How buying a first home has changed since your parents did it
Allison Lemly bought her first home in 2020, a townhouse in Perkasie, Bucks County. The house covered most of his wish list: at least three bedrooms, more than one bathroom, a working kitchen and a basement.
Although the timing was tricky during the pandemic and strong seller’s market, Allison had done her homework and was ready to act quickly.
“I was saving money until I could afford to buy a house on my own and started looking at it in late 2019,” Allison, 29, a financial adviser at Ameriprise Financial, told Warrington. “Then COVID hit and I took a break. I was on a lunch break one day and went to Realtor.com, and this house came up on the market and had everything I was looking for.
But she had to act fast. Sellers were offering a Zoom tour the next day. She sent the link to her fiancé and his father, and with their blessing, she took the virtual tour.
“They were only offering three in-person house viewings, so I called the realtor immediately after the Zoom tour and said I’d like to come for a viewing,” recalls Allison, who offered asking price of $285,000 and got the house.
Allison’s experience was very different from that of her parents, who had bought their first home in 1988. They had been scouring the real estate sections of the newspapers for about two months when a client of her father’s lawn business mentioned he was selling his house, and it turned out to be the perfect fit.
The Mayfair twin had three bedrooms, a new kitchen and central air conditioning. It cost $90,000, which was the upper limit of his father’s budget. He estimates that his monthly mortgage payments were about 25% of his monthly income.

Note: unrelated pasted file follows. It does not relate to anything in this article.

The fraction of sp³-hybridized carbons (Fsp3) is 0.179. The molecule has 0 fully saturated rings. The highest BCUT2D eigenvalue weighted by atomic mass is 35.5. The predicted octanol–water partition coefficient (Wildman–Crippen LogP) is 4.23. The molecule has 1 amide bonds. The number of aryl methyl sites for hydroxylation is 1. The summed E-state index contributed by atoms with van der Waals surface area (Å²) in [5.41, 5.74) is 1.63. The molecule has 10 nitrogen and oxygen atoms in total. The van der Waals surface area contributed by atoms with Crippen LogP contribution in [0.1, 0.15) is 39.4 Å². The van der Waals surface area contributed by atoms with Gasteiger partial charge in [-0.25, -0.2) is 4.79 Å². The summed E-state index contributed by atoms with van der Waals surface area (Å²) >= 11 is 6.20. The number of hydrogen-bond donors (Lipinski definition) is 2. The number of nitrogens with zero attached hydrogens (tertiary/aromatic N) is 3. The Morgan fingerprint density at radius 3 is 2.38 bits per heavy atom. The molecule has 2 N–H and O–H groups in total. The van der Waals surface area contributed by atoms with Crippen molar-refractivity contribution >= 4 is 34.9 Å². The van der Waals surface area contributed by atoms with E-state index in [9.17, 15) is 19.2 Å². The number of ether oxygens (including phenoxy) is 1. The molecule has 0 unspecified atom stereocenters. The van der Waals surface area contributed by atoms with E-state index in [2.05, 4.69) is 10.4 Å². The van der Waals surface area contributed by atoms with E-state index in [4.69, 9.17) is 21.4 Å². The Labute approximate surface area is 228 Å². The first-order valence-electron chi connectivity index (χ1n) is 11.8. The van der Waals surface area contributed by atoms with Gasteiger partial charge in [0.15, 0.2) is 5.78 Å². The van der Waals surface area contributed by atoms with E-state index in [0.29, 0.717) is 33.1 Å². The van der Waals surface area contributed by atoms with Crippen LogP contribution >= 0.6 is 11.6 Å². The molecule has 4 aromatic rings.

“I’ve always been a big saver so now that I was getting married it was the natural progression to buying a house,” said Gerry Lemly, 60, of Churchville, private wealth adviser at Ameriprise. “We wanted to live in Mayfair because that was where our family and friends lived. And the house had been completely redone. We just had to paint. »
The home buying experience has seen many changes over the past generation. Technology has made the process easier, but many first-time home buyers struggle to save enough money for a down payment, compete with other buyers in a hot seller’s market, and qualify for loans. .
In 2020, first-time buyers made up 33% of all home buyers, according to the National Association of Realtors Research Group’s 2020 Generational Trends of Home Buyers and Sellers Report. Fifty-two percent of homebuyers aged 30 to 39 and 88% of buyers aged 29 and under were first-time buyers. Among buyers aged 40 to 54, 23% were choosing their first home.
Among all generations, research begins online, according to the study.
“We’re all going shopping in sweatpants and pajamas, from condominiums to single-family homes to Instacart,” said Nancy Alperin-Regni, president and CEO of Maxwell Realty in Rittenhouse Square, and a real estate agent for over 30 years old. Google, Realtor.com and Zillow are popular and quick places to start a home search today, she said.
READ MORE: Philly is bringing back its popular first-time homebuyer grant program